He says Paul has come under fire because, of the triumvirate, he is the most likely to win the Republican nomination. “You talk to a lot of these opinion makers and they see Rand as someone that is one of the few people that actually has a real legitimate shot to occupy the Oval Office,” the aide says. “They see Rand right now in a way that they just don’t see Ted or Marco. So that sort of naturally means that, as a conservative senator, your path to the nomination in some way means having to take down Rand Paul.”
Cruz speaks well of Paul, but private rumors and public altercations suggest that their relationship is deteriorating. In March 2014, Cruz implied that Paul fails to recognize that “U.S. leadership is critical in the world.”
Paul’s team regarded that as a “savvy” attempt to drive negative attention to the Kentucky Republican, according to one adviser, who responded accordingly. Paul punched back in an opinion piece on Breitbart, writing that “what we don’t need right now is politicians who have never seen war talking tough for the sake of their political careers.” The rhetoric was reminiscent of his father’s calling Newt Gingrich a “chicken hawk” in 2012.
Such an aggressive response perplexed some conservative friends of the two senators, given that, at CPAC a few days earlier, Cruz had praised Ron Paul as one of two Republicans, along with Ronald Reagan, who had energized young voters by sticking to their principles.
“It’s very important to [Paul] to make sure his foreign policy is defined to voters the way he intends it to be,” says Benton. “It’s important to Rand and important to the campaign that Rand define his foreign policy as what it really is: conservative realism.”
As Paul’s response against Rubio grows more personal, he risks alienating friends and allies of the Senate trio of Rubio, Cruz, and himself. Paul’s problem is compounded by his having a little less political capital with conservatives after his endorsement of Senate Minority Leader Mitch McConnell (R., Ky.) in the 2014 primary.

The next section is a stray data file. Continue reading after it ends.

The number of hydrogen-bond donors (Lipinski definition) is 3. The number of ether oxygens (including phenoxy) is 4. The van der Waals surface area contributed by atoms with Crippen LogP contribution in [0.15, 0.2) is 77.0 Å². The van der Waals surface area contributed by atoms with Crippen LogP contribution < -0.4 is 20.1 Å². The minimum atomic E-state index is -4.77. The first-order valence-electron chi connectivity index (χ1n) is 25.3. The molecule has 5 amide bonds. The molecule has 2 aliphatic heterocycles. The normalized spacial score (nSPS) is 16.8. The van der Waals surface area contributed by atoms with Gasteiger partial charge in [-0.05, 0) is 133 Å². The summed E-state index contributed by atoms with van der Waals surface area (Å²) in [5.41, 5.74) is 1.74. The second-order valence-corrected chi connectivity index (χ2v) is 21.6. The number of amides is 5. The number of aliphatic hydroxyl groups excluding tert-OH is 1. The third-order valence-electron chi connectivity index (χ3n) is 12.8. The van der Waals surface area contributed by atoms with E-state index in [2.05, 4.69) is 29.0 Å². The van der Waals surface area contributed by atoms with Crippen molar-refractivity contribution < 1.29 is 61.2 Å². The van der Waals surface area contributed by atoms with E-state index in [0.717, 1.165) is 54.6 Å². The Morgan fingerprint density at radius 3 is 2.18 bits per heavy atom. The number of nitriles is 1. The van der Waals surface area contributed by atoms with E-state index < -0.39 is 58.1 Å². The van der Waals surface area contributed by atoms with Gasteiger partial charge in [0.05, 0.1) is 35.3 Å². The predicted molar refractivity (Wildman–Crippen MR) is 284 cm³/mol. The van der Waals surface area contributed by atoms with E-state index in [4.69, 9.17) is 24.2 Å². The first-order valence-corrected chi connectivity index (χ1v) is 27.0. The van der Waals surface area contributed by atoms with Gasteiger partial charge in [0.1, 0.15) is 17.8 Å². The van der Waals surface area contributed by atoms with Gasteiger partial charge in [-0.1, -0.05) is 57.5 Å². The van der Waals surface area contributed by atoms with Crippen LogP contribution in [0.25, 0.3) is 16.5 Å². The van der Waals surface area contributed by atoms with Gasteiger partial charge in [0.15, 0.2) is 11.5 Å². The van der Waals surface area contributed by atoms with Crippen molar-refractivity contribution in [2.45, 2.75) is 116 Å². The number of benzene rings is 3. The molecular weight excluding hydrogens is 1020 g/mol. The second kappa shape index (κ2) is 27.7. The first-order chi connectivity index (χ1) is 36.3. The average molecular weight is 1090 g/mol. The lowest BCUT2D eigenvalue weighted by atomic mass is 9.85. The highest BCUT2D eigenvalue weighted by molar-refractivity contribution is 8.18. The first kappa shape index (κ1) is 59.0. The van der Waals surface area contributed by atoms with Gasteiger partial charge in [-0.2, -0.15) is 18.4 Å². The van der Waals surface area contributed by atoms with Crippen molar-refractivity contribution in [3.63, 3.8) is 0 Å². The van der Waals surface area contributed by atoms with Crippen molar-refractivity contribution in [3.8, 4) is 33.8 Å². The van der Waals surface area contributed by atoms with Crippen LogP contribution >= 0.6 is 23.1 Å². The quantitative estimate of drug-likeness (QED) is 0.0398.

“Rand’s attacks on Marco — someone who has a lot of credibility on Cuba — show that Rand is for Rand,” says one frustrated conservative who knows both lawmakers. “He’s so desperate to be president that he’s even willing to attack his friends to get there. That’s not appealing. Republican voters want to nominate a strong, steady conservative who can take the hits without losing his cool.”
A Republican operative from South Carolina, one of the crucial early-primary states, suggests that Paul has no choice if he wants to avoid the fate of his father’s presidential campaigns. “As soon as the word ‘isolationist’ is synonymous with Rand Paul, he cannot win,” says the operative, whose home state includes a significant military constituency. “He is trying to unwrite this narrative, and that’s what he’s sensitive on.”
And Paul’s team understands that. “He’s learned a lesson [from Ron Paul’s campaigns] that you cannot let unfounded attacks stand,” the aide says.
That sensitivity also makes Paul susceptible, according to another GOP operative, to “punching down” — giving weaker rivals political credibility by treating their critiques as worthy of response. The Rubio altercation is a case in point: Conventional wisdom holds that Jeb Bush’s presidential aspirations, along with the wounds that Rubio suffered during his attempt to pass an immigration bill, will likely deter the latter from running in 2016. Paul’s team regards Rubio as a contender, for now.
“That’s the conundrum right there: At what point are you punching down?” a Paul adviser says. The campaign will reevaluate whose critiques merit a response as the presidential primary field takes shape, he says.
Don’t expect Paul to mute his response, even if he shortens his list of political targets. The last two presidential elections show that Ron and Rand Paul rather like their hawkish campaign tactics.
As one ally put it: “When they walk, it clangs.”
— Joel Gehrke is a political reporter for National Review Online.